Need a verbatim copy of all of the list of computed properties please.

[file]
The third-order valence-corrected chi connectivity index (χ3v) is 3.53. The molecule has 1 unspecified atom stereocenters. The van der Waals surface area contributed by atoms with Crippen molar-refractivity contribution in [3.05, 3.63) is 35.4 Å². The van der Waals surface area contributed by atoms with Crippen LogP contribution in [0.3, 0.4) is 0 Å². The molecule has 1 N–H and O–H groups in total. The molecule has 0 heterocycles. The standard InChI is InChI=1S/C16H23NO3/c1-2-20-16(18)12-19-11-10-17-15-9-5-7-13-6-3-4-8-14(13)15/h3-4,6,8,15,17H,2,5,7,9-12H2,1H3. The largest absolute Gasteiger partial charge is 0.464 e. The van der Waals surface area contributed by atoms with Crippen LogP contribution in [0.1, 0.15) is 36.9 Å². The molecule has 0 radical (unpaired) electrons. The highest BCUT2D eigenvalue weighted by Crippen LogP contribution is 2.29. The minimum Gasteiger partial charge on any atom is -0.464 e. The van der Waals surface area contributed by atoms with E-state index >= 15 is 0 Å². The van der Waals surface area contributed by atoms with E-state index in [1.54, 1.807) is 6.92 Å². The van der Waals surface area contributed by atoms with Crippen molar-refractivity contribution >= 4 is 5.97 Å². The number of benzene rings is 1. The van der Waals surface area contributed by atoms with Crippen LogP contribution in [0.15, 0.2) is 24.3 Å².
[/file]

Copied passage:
The third-order valence-corrected chi connectivity index (χ3v) is 3.53. The molecule has 1 unspecified atom stereocenters. The van der Waals surface area contributed by atoms with Crippen molar-refractivity contribution in [3.05, 3.63) is 35.4 Å². The van der Waals surface area contributed by atoms with Crippen LogP contribution in [0.3, 0.4) is 0 Å². The molecule has 1 N–H and O–H groups in total. The molecule has 0 heterocycles. The standard InChI is InChI=1S/C16H23NO3/c1-2-20-16(18)12-19-11-10-17-15-9-5-7-13-6-3-4-8-14(13)15/h3-4,6,8,15,17H,2,5,7,9-12H2,1H3. The largest absolute Gasteiger partial charge is 0.464 e. The van der Waals surface area contributed by atoms with Crippen LogP contribution in [0.1, 0.15) is 36.9 Å². The molecule has 0 radical (unpaired) electrons. The highest BCUT2D eigenvalue weighted by Crippen LogP contribution is 2.29. The minimum Gasteiger partial charge on any atom is -0.464 e. The van der Waals surface area contributed by atoms with E-state index >= 15 is 0 Å². The van der Waals surface area contributed by atoms with E-state index in [1.54, 1.807) is 6.92 Å². The van der Waals surface area contributed by atoms with Crippen molar-refractivity contribution >= 4 is 5.97 Å². The number of benzene rings is 1. The van der Waals surface area contributed by atoms with Crippen LogP contribution in [0.15, 0.2) is 24.3 Å².